The beginning of the quill

I was an average student. A ‘nobody’ in the farthest corner of the class; with my head sunk into a Harry Potter book or any novel. School was bearable because of two of my closest supports. I did not have too many talents. And at that age, I did not know that it was really okay to be an introvert. All I knew was that I could read. It was an English period that changed something within me. Not a gigantic change, but it was my first step. 
Shobha miss was one of my English teachers at school; and when I think of her, I always remember that one period. That day, miss had asked us to write a poem. This was in the seventh standard. I had never attempted writing. I just looked around. The sight of heads bent into notebooks and pens dancing in the air did not serve as an inspiration. I went into a panic mode because I did not have a story within me whose magic I could bring out in verses. Or that is what I thought. I closed my eyes and just looked into my desk. My copy of ‘The Twins At St.Clare’s’ lay in front of me. I thought that maybe I could write Enid’s story in verse. It was a book that I had enjoyed. I wrote my poem using a typical ‘abab’ rhyme scheme. I particularly chose incidents from the novel that had left me with a smile. Once everyone was done, miss asked me to read my poem out loud. And to my shock, she actually loved my poem! To actually hear someone praise me in relation to academics was surprising. And later that day in the night, I wrote a second poem for Daniel Radcliffe. And after that day, I never put my pen down.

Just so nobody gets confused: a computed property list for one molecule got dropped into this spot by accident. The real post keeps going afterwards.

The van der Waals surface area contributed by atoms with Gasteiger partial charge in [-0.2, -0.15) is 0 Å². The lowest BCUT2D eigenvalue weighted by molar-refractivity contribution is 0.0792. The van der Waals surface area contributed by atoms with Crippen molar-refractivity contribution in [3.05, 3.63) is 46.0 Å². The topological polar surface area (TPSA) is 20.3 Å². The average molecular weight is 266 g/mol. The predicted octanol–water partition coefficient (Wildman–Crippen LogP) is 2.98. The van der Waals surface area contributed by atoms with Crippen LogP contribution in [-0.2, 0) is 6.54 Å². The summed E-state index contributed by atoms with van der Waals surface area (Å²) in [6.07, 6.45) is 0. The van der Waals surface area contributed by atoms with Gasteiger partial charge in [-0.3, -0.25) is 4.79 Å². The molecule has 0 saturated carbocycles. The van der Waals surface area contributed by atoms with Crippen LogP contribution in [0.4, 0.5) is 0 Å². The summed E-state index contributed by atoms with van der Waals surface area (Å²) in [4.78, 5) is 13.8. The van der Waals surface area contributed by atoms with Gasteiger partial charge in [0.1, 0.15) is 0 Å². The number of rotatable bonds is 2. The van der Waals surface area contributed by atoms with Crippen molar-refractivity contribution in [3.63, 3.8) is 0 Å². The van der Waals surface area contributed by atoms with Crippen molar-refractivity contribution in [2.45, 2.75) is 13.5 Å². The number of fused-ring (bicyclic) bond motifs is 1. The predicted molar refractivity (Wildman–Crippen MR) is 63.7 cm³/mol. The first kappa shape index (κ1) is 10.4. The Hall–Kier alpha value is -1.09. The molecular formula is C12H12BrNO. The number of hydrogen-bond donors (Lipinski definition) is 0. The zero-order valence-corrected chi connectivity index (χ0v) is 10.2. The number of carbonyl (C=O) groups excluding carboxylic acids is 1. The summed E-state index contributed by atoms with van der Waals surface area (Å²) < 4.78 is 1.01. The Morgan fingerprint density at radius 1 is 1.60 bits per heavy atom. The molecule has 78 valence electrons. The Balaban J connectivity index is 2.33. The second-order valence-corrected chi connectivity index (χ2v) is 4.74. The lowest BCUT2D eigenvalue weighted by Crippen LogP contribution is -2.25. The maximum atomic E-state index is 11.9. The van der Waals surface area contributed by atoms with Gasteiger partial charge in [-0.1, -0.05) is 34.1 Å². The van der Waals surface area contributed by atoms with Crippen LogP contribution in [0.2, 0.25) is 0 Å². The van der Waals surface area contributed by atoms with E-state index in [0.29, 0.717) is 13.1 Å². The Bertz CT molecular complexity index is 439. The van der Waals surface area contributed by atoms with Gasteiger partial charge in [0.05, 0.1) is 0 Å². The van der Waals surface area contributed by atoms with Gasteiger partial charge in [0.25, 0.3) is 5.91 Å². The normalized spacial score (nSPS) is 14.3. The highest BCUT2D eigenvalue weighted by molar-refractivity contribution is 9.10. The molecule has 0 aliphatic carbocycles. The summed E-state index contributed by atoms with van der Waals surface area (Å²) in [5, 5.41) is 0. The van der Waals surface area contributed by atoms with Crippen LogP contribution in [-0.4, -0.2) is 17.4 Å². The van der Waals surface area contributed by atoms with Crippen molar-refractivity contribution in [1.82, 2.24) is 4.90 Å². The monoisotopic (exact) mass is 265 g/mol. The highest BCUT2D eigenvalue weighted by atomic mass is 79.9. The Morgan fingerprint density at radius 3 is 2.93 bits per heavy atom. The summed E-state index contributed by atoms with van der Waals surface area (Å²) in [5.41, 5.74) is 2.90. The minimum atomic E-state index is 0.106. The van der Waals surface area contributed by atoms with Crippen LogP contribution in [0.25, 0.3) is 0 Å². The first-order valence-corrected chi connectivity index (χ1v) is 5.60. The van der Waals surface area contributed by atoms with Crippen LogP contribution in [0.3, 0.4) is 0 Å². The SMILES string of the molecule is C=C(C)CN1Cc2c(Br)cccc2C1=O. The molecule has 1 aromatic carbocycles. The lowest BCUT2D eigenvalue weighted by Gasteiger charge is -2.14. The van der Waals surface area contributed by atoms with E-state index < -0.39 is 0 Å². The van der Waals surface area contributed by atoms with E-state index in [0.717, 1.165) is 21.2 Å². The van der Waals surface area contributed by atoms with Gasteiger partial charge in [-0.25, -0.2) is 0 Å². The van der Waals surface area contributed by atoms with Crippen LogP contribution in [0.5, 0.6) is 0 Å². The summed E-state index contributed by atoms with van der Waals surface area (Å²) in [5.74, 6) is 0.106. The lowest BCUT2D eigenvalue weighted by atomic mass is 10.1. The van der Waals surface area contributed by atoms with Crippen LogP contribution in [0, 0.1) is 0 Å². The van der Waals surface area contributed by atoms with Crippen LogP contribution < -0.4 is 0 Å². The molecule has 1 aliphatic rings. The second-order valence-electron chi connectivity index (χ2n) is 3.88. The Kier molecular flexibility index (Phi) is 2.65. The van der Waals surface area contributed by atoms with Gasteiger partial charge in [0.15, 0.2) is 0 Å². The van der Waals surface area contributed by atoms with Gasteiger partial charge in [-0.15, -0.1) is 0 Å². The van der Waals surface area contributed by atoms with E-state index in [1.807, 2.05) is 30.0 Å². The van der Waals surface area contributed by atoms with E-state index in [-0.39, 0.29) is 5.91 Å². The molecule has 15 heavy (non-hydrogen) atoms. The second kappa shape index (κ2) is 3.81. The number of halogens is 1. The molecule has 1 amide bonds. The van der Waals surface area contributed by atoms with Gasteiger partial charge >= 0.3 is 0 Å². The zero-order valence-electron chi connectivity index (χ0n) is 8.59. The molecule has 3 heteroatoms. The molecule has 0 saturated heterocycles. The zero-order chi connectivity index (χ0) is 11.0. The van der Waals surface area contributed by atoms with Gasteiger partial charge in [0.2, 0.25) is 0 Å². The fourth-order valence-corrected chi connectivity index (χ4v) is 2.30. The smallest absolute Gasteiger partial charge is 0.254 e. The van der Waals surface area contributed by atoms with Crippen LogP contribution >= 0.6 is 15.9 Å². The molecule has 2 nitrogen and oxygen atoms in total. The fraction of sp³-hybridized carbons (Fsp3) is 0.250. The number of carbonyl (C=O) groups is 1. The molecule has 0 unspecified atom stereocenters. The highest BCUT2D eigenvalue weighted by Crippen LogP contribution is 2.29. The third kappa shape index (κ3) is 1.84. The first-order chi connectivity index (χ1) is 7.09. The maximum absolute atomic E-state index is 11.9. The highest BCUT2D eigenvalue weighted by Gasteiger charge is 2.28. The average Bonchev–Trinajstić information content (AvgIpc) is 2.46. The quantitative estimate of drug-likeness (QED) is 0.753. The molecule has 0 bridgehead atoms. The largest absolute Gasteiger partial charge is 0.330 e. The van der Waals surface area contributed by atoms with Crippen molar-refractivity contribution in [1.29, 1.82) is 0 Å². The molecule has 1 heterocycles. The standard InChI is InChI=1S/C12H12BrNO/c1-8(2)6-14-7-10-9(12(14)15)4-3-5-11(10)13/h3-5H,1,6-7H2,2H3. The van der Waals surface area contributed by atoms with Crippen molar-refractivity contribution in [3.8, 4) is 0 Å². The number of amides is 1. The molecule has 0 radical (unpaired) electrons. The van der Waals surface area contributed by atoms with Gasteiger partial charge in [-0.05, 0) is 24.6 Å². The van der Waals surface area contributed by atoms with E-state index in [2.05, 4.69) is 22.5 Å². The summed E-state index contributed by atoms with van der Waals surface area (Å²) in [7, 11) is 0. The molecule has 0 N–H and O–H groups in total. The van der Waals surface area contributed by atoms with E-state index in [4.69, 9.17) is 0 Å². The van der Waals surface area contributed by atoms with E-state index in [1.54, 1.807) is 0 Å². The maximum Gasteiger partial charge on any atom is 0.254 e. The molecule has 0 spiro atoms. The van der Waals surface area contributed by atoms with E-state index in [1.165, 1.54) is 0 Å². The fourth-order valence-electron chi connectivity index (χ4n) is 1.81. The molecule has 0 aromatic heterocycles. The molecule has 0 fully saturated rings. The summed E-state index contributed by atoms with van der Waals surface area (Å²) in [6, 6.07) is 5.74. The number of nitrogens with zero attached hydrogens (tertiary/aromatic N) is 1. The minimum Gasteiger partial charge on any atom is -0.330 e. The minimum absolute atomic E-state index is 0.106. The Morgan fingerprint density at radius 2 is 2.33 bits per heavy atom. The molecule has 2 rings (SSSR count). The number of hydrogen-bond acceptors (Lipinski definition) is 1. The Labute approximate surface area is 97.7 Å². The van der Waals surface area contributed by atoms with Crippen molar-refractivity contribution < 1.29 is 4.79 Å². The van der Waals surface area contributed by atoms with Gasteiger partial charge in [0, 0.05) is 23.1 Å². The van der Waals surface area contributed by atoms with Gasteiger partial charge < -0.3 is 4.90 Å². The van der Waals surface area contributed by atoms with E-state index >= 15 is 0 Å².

It was a poem written in the seventh grade that began my writing journey; it taught me that I need not be a ‘nobody’ biding my time in some corner of the class or trying to be someone. I could still be myself with genuine words as company, if not people. 
This World Poetry Day, write that poem which is aching to be realised on paper than just languishing within all that hidden potential. May the verses be with you. Always. 



My road is marked a lot more by stumbles than glorious sprints. This too was going to transition into another stumble; the horrible one where the feet get too comfortable with the familiarity of the ground than the mystery of the sky. However, I thought that let me run the course of these six circles. Let me continue waging a war against proportion that tries to restrict me to width and length and radius and diameters. Maybe one day, I will get to know this inner life state, which is waiting to be tapped. Maybe one day I will understand that my victory cannot be measured on someone else’s yardstick.